MGM // 1986 // 100 Minutes // Rated R
Reviewed by Judge Nicholas Sylvain (Retired) // February 19th, 2003
They set him up. He takes them down.
A paint-by-numbers "wronged cop seeks to clear his name" action flick, Murphy's Law is a less than memorable entry in the Charles Bronson legacy. The folks at MGM rightfully give us an adequate presentation at a bargain price.
Jack Murphy (Charles Bronson) is not taking his divorce from stripper Jan (Angel Tompkins) very well. In addition to stalking her and getting drunk on a daily basis, he lets car thief Arabella McGee (Kathleen Wilhoite) whack him in the family jewels and escape and punches out annoying colleague Sgt. Ed Reineke (James Luisi). Little does he know that his life is about to take a turn for the even worse when Joan Freeman (Carrie Snodgress), a woman he put in prison but now freed, plots revenge with the assistance of a private investigator, Cameron (Lawrence Tierney).
When Murphy is shortly thereafter framed for the murder of his ex-wife, arrested by his nemesis Reineke, and handcuffed to car thief Arabella, he's in trouble. So what's a laconic hard-nosed cop to do? Escape from the police, hook up with his friendly retired partner, and smoke out Joan Freeman while avoiding the murderous efforts of another enemy, mobster Frank Vincenzo (Richard Romanus). What could be simpler?
An actor whose success came relatively late in his career, Charles Bronson (The Great Escape, The Dirty Dozen, The Magnificent Seven) cultivated a tough-guy image when in 1974 (at the age of 53) he splashed across the American movie screen with Death Wish. Spawning four far less successful sequels, Death Wish also led Bronson to make a number of similar tough-guy/kill the bad guy films. Murphy's Law is one of those movies, with little else to recommend it.
With the direction of J. Lee Thompson (The Guns of Navarone, Conquest of the Planet of the Apes), one might have hoped that Murphy's Law would at least become an entertaining action flick. Unfortunately, at the twilight of his career Thompson made four of his last five movies with Bronson, but none showed much of an entertaining spark, and this film is no exception. In Murphy's Law, Charles Bronson is simply immobile. No matter what happens to Jack Murphy, his face just sits there like a president on Mount Rushmore. His ex-wife stripping at a sleazy club? Stone. Arabella kicks him in the jewels and runs off? Stone. He is framed for murder by a psycho? Stone! At least Clint Eastwood would squint, or spit, or wince, or let us know with some other small facial tremor of the internal forces at work. Bronson simply phones it in and collects his check, though probably having his wife Jill Ireland as co-producer was a nice inducement.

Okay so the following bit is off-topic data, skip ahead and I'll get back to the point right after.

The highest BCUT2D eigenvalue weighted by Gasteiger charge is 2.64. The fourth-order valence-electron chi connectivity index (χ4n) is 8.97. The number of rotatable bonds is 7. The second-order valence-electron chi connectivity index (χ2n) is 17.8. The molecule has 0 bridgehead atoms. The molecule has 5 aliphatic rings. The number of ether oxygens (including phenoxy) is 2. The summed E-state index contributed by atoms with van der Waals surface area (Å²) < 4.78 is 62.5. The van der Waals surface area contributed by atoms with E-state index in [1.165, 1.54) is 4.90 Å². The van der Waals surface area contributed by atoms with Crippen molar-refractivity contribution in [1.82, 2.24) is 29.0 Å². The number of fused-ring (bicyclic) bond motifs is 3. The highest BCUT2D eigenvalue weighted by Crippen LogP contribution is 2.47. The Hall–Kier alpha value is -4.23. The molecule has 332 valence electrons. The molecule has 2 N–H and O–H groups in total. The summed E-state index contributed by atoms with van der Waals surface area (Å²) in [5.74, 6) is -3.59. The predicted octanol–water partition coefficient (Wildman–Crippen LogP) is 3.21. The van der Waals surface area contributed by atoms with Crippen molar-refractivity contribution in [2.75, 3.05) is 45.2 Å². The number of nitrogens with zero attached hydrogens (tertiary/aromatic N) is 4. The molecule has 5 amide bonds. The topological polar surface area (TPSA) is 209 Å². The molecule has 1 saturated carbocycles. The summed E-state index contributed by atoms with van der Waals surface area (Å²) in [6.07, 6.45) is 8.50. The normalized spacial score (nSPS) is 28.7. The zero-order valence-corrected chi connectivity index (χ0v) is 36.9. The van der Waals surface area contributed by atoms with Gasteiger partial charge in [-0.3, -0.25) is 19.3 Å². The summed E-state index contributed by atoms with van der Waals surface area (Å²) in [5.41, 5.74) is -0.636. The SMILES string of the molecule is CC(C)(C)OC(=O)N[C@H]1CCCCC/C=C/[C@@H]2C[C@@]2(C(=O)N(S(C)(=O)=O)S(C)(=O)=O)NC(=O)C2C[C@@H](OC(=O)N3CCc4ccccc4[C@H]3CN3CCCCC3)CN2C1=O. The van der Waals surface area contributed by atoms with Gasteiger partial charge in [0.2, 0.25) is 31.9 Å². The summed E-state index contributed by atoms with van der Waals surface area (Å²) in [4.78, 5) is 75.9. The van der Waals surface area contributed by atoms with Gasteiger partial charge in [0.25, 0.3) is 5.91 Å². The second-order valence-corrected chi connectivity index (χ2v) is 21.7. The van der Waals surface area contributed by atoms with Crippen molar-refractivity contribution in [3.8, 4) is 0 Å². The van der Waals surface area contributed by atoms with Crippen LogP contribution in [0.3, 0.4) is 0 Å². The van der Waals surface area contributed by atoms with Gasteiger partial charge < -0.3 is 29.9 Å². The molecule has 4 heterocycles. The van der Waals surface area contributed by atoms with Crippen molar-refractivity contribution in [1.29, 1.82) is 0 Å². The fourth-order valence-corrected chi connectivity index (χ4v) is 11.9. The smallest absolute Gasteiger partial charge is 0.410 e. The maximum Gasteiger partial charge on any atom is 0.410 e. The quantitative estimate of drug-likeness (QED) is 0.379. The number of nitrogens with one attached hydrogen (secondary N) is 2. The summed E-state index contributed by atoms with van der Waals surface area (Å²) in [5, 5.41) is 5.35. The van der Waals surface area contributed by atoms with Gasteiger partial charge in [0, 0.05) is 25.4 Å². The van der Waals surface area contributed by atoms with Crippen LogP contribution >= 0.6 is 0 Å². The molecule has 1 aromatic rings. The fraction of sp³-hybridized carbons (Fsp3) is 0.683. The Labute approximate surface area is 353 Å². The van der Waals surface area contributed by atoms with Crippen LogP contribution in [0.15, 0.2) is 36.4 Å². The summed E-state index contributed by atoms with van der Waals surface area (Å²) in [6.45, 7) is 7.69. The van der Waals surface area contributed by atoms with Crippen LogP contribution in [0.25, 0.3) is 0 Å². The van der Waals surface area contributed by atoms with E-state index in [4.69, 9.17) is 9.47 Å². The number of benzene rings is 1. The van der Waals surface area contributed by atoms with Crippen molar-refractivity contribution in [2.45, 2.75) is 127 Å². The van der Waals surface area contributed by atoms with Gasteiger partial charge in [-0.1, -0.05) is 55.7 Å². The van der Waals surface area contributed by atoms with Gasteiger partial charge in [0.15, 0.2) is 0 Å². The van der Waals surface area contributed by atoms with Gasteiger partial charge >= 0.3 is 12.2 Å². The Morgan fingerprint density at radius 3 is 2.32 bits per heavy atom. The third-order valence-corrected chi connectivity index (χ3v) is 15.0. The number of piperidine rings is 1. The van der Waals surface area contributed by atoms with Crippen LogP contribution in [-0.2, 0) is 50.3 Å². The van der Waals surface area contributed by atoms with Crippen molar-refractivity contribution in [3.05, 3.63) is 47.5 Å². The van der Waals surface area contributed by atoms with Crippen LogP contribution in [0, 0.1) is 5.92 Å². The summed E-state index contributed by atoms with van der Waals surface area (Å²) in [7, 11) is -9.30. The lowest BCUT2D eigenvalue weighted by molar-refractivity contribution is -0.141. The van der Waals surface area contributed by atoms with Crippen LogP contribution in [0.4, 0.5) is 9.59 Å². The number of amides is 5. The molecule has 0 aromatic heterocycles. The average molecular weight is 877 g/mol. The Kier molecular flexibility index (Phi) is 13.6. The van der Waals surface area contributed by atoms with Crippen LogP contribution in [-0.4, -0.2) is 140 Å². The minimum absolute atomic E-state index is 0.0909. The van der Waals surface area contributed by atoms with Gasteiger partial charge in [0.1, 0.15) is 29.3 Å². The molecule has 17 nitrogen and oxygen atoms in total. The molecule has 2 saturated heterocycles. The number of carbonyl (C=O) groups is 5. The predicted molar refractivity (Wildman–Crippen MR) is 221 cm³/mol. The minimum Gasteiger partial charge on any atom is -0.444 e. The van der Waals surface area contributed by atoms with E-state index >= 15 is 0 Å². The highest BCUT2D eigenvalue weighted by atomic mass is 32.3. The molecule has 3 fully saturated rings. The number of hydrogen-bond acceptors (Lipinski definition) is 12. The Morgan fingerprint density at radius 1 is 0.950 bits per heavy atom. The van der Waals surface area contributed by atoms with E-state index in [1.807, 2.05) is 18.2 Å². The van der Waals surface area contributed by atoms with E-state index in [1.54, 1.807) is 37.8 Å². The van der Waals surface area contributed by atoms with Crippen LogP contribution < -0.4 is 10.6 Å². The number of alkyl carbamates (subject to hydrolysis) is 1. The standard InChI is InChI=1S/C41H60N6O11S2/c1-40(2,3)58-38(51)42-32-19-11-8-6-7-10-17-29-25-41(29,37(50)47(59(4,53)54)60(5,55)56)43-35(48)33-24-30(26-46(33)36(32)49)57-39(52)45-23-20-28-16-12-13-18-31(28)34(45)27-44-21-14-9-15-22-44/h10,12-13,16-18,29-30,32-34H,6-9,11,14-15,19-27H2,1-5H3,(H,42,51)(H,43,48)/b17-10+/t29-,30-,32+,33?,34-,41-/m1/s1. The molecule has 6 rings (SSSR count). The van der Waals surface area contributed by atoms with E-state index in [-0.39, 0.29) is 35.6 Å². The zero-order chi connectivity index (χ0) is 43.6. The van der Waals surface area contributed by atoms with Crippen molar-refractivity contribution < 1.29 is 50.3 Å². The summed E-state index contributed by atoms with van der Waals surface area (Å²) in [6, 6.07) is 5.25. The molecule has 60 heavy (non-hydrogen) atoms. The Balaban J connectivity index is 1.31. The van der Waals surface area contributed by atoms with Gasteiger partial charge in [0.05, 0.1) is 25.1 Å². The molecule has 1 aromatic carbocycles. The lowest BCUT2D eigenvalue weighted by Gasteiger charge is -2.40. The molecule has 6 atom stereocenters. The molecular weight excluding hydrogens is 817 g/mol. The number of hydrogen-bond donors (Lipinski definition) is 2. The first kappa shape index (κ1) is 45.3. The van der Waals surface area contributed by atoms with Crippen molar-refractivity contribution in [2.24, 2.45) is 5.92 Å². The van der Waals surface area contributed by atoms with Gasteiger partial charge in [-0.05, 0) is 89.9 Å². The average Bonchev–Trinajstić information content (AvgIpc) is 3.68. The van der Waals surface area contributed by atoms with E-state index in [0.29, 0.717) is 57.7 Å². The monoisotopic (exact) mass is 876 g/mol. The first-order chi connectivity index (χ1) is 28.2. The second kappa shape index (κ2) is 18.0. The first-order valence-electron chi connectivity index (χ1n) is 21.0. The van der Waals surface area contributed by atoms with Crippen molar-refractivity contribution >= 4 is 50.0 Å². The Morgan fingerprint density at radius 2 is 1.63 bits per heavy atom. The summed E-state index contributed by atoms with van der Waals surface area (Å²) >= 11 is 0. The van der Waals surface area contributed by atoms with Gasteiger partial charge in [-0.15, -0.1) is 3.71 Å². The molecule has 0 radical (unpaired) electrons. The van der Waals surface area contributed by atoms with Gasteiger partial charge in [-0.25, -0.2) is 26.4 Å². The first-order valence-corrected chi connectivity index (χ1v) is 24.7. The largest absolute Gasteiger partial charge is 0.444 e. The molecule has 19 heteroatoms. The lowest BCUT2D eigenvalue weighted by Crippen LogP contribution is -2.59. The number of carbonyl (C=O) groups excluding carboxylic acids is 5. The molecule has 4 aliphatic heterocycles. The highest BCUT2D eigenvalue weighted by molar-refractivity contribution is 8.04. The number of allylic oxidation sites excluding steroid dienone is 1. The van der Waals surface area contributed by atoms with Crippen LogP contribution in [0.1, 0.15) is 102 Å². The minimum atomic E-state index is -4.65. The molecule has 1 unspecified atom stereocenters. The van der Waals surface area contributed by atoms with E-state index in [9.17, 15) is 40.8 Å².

Aside from the acting deficiencies, Murphy's Law still lacks the minimal requirements of depth and coherence that we tend to expect from the genre. Other than that Murphy is a rumpled drunk, we have no idea about his background or what drives him, or why he ends up divorced (since his drinking seems to be a response and not a cause). Nor do we get any insight into what drives his distaff nemesis, aside from a wholly generic motivation, and a fuzzy one at that. Furthermore, when I realized that I was a half hour into Murphy's Law before anything of significance happened, I knew this was not a good sign. The remainder of the film unfolds in painfully predictable fashion, with the whole mobster sub-plot being an artificial way to up the degree of difficulty for Murphy's final confrontation.
Presented in both anamorphic widescreen and hack & slash formats, Murphy's Law gets a decent video transfer. I am under no illusions that MGM went to the expense of a remaster, but at least they kept the original print of Murphy's Law in good condition. The picture is clean and well saturated with color, with patches of grain, slight edge enhancement, and a softness to the image the only negatives. The audio track is unremarkable Dolby mono. Being an action picture, stereo would have been nice, but them's the breaks.
Extra content is meager, amounting to theatrical trailers for Murphy's Law, a "MGM Means Great Movies" trailer, and trailers for the DVD releases of The James Bond Collection and Thelma and Louise. Then again, I'm not sure there is much else to say about Murphy's Law, so let us give thanks for the blessed lack of bonus content.
Fortunately for our sanity, other actors balance out Bronson's bored immobility. Kathleen Wilhoite (L.A. Law, E.R., Pay It Forward) snaps off an unending stream of curses with zest and punky attitude, though the curses often seem to drop awkwardly off her lips. Carrie Snodgress (Pale Rider, Wild Things) is appropriately freaky as a homicidal psychotic, full of icy determination and casually competent with weapons as she kills her way through Murphy's Law. Also, for character actor fans, look out for the late Lawrence Tierney (Reservoir Dogs) as the psycho's private eye.
Even if you are looking for a popcorn action flick, or a dose of Charles Bronson, you can certainly do better than Murphy's Law. On the other hand, it might qualify for a bad movie night, or a Charles Bronson drinking game. Fortunately MGM has the good sense to price Murphy's Law as a bargain disc ($15 list). Give it a rent if you wish, but don't expect too much.
Jack Murphy's law is don't mess with Jack Murphy. My law is don't mess with Murphy's Law.
Review content copyright © 2003 Nicholas Sylvain; Site layout and review format copyright © 1998 - 2014 HipClick Designs LLC
Scales of Justice
* 1.85:1 Anamorphic
* Full Frame
* Dolby Digital 1.0 Mono (English)
Running Time: 100 Minutes
Release Year: 1986
MPAA Rating: Rated R
* Theatrical Trailers
* Charles Bronson Official Site